Book review: “Psychedelic Horizons”
As a visitor to this webpage you might ask yourself – what in the multiverse does a review of a book about altered states of consciousness have to do with future studies and long term change? The human mind has become the ultimate playground for radical interventions and the future of mind altering drugs has never been more exciting. With the introduction of psycho-pharmaceuticals; cognitive enhancers (modafinil, acetylcholinesterase inhibitors, ritalin), performance enhancers (beta blockers), memory enhancers (ampakines) and mood controllers (selective serotonin reuptake inhibitors) the need for a roadmap for healthy and therapeutic use of drugs becomes imperative.
In addition to curing illness, many people are looking at ways to be more than healthy, more than intelligent and eventually more than human. There seems to be a drug for every conceivable situation in life. To answer this development “Psychedelic Horizons” raises important questions about altered states of consciousness, how to explore the mind, tweaking intelligence and what intelligence is really all about.
Do you feel happy, creative and empathic? Do you understand the true nature and the fullest education of the human mind? Do you feel a sense of direction? Do you know how to augment your mental capabilities or tune your mind to be more productive and creative? These are some of the many questions raised in this highly intellectually stimulating book.
This is not only a book about psychedelic drugs. It’s a book about psychotechnologies; different methodes and techniques for attaining profound altered states of consciousness and their potential benefits for the human mind. Such psychotechnologies include hypnosis, dreaming, lucid dreaming, meditation, biofeedback, contemplative prayer and of course psychedelics among many other methods.
Since time immemorial religious experiences and psychoactive, psychedelic or hallucinogenic drugs has been closely related. Because of these close bonds a new term was coined in the late seventies to cover these aspects of psychedelic drugs; entheogens (“realizing the divine within”). The common denominator for psychedelic drugs is that they all, under controlled and desirable circumstances, may induce a transpersonal experience.
The term “transpersonal psychology” was coined by Stanislav Grof, the founder of the discipline. Transpersonal psychology deals with experiences involving an expansion or extension of consciousness beyond the usual ego boundries and beyond the usual limits of time and/or space. Ego, time and space are the three limits which are surpassed by transpersonal experiences. Many call this a temporary state of ego-death, a complete disassociation or dissolution of the ego.
Part one, “Snow White: Grofian Psychocriticism”, traces Roberts’ history as an explorer of the mind and later his work as a university professor. The book is written with a very distinct personal presence and with the language of someone who enjoys his expertise in a way you seldom find in academic books. This makes the reader engage with his ideas and concepts as a fellow adventurer. I even found myself smiling and laughing at some of his personal anecdotes.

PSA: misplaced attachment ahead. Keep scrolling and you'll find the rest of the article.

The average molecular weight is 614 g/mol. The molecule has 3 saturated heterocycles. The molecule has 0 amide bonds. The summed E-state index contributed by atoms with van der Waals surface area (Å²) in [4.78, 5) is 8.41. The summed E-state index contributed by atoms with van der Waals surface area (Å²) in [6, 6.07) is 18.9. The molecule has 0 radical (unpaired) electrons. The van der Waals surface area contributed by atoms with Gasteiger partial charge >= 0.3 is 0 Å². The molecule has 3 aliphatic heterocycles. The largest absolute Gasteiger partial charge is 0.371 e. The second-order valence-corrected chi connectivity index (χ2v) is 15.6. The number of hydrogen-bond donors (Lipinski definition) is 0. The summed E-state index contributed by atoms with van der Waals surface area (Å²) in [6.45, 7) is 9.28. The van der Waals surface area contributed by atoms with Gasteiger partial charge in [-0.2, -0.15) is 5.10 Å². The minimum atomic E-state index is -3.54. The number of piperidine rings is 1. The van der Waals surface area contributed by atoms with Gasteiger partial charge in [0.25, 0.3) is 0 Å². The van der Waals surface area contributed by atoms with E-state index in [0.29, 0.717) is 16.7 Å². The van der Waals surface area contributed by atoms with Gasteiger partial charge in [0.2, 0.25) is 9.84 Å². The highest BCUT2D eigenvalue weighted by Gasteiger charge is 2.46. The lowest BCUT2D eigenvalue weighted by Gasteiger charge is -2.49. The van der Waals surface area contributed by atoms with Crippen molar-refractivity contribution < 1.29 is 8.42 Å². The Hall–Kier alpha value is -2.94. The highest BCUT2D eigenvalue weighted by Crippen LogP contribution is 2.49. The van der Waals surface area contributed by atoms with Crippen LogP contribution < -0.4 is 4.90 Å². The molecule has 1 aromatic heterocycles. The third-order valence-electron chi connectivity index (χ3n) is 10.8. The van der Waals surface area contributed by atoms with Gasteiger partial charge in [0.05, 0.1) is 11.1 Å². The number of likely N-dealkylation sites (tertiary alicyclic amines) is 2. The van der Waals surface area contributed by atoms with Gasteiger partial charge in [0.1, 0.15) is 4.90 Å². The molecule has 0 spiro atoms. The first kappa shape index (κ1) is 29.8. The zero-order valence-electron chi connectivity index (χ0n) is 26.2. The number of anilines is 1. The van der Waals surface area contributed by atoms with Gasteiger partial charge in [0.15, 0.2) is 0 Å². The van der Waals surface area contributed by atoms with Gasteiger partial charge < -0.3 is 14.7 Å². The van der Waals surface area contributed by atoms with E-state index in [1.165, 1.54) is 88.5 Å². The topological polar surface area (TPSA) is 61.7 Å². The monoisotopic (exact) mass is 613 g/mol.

As a professor of educational psychology at the Northern Illinois University we follow his students at the Foundations of Psychedelic Studies and their first classes dealing with Disney’s animation-classic “Snow White”. Roberts and his fellow students analyze the content of “Snow White” and find the many psychological and psychedelic elements running through the story. The intention of this exercise is to train the students in identifying psychological significant symbols in media, litterature and personal experiences. The excercise help the students in “thinking about thinking” and master the art of self-reflection.
Part two of the book, “The Emxis Speculation”, deals with the possibility of strengthening the immune system through entheogen induced mystical experiences. Although the chapters at times becomes a timid historical treatise of the challenges of making the psychedelics movement academically acceptable, the personal anecdotes makes the story worthwhile. The story about the annual Bicycle Day (in memory of Alfred Hoffman) and Roberts’ friend contemplating the feeling of being healthy when high on marijuana opens up the topic.
The challenge confronting Roberts is to find ways to scientifically meassure the effects of a transpersonal experience on the immune system. After scanning through hundreds of papers dealing with parameters that weaken or strengthen the immune system Roberts settles down with the Immunoglobulin A (IgA) as a meassurement for the health status of the immune system. Much of the research uncovered deals with the correlations between general mood and stress levels with IgA levels. It’s a fact that when you’re in a good mood your IgA levels are high compared to low when under stress.
Roberts goes on to posit the theory that the peak experience reached during a psychdelic session or in an altered state of consciousness increase IgA levels and consequently have positive health effects. Does this peak experience boost the immune system? Is humor and having a good time still the best medicine?
Without coming to any positive conclusion Roberts gives lots of interesting details about research on correlates between psychedelics and the immune system. The problem is the lack of updated research on this specific area, an area which Roberts consider to be a worthwhile endeveour. “If positive day-to-day experiences strengthen the immune system somewhat, might powerfully positive experiences – mystical states, states of unitive consciousness, or ego-transcendent states – strengthen the immune system a great deal?”, asks Roberts.